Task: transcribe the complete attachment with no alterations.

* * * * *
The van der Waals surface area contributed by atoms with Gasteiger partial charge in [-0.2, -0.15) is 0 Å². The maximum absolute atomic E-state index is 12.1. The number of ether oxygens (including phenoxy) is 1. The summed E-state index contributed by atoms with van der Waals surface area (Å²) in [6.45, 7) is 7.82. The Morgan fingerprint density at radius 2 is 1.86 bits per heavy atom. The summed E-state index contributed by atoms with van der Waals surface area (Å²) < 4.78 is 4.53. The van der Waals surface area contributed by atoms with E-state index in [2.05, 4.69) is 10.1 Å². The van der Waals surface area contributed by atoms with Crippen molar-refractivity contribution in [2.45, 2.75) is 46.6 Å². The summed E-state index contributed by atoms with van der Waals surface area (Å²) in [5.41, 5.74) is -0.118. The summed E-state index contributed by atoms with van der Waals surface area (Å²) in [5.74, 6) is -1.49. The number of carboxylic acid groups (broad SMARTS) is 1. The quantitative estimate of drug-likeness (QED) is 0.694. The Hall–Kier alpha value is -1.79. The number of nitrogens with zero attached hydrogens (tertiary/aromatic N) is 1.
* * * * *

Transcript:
The van der Waals surface area contributed by atoms with Gasteiger partial charge in [-0.2, -0.15) is 0 Å². The maximum absolute atomic E-state index is 12.1. The number of ether oxygens (including phenoxy) is 1. The summed E-state index contributed by atoms with van der Waals surface area (Å²) in [6.45, 7) is 7.82. The Morgan fingerprint density at radius 2 is 1.86 bits per heavy atom. The summed E-state index contributed by atoms with van der Waals surface area (Å²) < 4.78 is 4.53. The van der Waals surface area contributed by atoms with E-state index in [2.05, 4.69) is 10.1 Å². The van der Waals surface area contributed by atoms with Crippen molar-refractivity contribution in [2.45, 2.75) is 46.6 Å². The summed E-state index contributed by atoms with van der Waals surface area (Å²) in [5.41, 5.74) is -0.118. The summed E-state index contributed by atoms with van der Waals surface area (Å²) in [5.74, 6) is -1.49. The number of carboxylic acid groups (broad SMARTS) is 1. The quantitative estimate of drug-likeness (QED) is 0.694. The Hall–Kier alpha value is -1.79. The number of nitrogens with zero attached hydrogens (tertiary/aromatic N) is 1.